There are two concepts of sovereignty in Derrida’s work: the classical form that posits itself as absolute mastery, whether by means of surveillance, technology, or “truth”; and the more paradoxical, subversive form inspired by Nietzsche and Bataille that simultaneously inhabits and exceeds the control mechanisms imposed upon it. One of the questions that I will pursue throughout this essay is whether such a distinction is valid. As there is something immeasurable apropos of Derrida’s second concept, I will contend that any (...)
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  26.  5
    Siby K. George. Heidegger and Development in the Global South.Arun Iyer - 2019 - Environmental Philosophy 16 (1):226-229.
  27.  4
    Singularisability, Plurality, and Community.John Llewelyn - 2019 - Environmental Philosophy 16 (1):141-159.
    The chief aim of this essay is to draw attention to how in Derrida’s last seminars the hyphenation “life-death” serves as a key to understanding the force of the hyphenation in the expression “animal-human” and how the work of sharing which it stands for there differs from the exclusively separative work for which we might employ the oblique stroke or slash, as in “animal/human” and “life/death.” If we wonder whether and how the hyphen and the oblique stroke share each other’s (...)
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  28.  11
    Don Beith. The Birth of Sense: Generative Passivity in Merleau-Ponty’s Philosophy.Laura McMahon - 2019 - Environmental Philosophy 16 (1):241-244.
  29.  5
    Matthias Fritsch. Taking Turns with the Earth: Phenomenology, Deconstruction, and Intergenerational Justice.Sam Mickey - 2019 - Environmental Philosophy 16 (1):223-225.
  30.  11
    On Sharing a World with Other Animals.Kelly Oliver - 2019 - Environmental Philosophy 16 (1):35-56.
    Challenging Heidegger’s thesis that animals are poor in world while humans are world-building, in The Beast and the Sovereign, Volume II, Jacques Derrida claims that each singular living being inhabits its own solitary world, its own desert island. There, he claims both, on the one hand, that animals share our world and may be world-building and, on the other, that we cannot be certain that human beings share a world or are world-building. In this article, I trace the ethical implications (...)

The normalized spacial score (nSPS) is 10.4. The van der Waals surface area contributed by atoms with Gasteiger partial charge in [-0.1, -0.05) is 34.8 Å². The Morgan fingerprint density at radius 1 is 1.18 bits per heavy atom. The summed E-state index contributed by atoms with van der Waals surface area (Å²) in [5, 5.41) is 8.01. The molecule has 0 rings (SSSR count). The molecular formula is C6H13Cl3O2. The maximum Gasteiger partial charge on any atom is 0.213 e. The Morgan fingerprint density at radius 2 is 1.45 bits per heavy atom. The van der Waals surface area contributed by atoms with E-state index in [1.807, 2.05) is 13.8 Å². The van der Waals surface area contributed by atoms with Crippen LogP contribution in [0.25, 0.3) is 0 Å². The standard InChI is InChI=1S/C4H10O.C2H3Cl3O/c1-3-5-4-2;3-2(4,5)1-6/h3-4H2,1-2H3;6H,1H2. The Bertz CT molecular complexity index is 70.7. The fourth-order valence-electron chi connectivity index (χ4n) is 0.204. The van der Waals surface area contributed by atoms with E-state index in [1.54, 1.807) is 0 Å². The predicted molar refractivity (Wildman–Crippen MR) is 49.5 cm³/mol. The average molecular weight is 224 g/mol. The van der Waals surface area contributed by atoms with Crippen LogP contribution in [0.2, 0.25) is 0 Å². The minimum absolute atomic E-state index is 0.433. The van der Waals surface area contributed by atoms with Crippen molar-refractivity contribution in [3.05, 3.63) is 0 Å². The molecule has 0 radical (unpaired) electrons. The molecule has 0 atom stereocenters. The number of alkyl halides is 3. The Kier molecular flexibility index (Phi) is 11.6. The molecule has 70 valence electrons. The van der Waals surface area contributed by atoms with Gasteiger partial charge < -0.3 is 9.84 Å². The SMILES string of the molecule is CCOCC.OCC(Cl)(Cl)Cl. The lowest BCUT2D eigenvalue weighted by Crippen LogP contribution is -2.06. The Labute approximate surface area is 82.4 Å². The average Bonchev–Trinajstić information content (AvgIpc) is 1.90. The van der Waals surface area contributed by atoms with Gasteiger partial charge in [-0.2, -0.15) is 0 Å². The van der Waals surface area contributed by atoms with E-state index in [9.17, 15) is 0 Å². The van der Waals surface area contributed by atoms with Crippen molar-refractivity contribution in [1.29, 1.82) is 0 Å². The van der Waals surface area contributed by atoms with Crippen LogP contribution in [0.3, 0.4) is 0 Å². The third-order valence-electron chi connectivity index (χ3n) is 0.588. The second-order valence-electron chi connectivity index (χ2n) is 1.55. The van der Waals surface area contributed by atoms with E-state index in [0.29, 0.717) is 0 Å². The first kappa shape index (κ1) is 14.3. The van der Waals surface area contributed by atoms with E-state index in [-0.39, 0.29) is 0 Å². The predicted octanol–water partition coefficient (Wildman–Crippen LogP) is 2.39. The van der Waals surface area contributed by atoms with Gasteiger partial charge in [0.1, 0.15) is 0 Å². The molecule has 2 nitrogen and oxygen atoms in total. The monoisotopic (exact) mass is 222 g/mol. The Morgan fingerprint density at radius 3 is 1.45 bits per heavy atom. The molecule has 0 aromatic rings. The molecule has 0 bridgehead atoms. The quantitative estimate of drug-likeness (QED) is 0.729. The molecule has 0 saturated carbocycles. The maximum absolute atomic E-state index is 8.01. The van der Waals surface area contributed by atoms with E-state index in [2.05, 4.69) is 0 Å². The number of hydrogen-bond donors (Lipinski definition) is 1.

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  31.  11
    Hyperbole and Ellipses.Kalpana Seshadri - 2019 - Environmental Philosophy 16 (1):89-113.
    The essay argues for a nuanced understanding of the notorious dissonance between Derrida and Agamben despite their shared interest in troubling the metaphysical separation between human and animal. I argue that a close scrutiny of their differing strategies towards the matrix of framing issues is salient for keeping the ontological question of species difference open. I suggest that the dissonance between the two thinkers is best understood in relation to systemic and rhetorical effects—namely, the encompassing figure of the circle that (...)
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  32.  16
    And Say the Animal Resisted? Derrida, Biopolitics, and the Problem with Species.Rebekah Sinclair - 2019 - Environmental Philosophy 16 (1):115-140.
    My article does two things: 1) tracks Derrida’s claim that biopolitical and sovereign power use species taxonomies to performatively depoliticize and ignore the reciprocity of creaturely perspectives; and 2) argues Derrida makes possible a deconstruction of species, and demonstrates its necessity for better political futures. To do this, I follow Derrida’s criticism of autopsic logics and the circularity of metaphysics and zoology, and his affirmation of embodied singularity. Finally, I start and end with analyses of cetacean suicide: by privileging how (...)
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  33.  5
    Neither Beast nor Sovereign.Cary Wolfe - 2019 - Environmental Philosophy 16 (1):201-221.
    This essay combines deconstruction and systems theory to rethink the question of ecological poetics in the work of Wallace Stevens, and in particular some of his most important poems that focus on birds and bird song. Ecocriticism has typically approached literature in general and poetry in particular in terms of its representation of nature. This essay argues for a non-representationalist ecopoetics that derives from replacing the concept of “nature” with the systems theory concept of “environment”. This theoretical shift allows us, (...)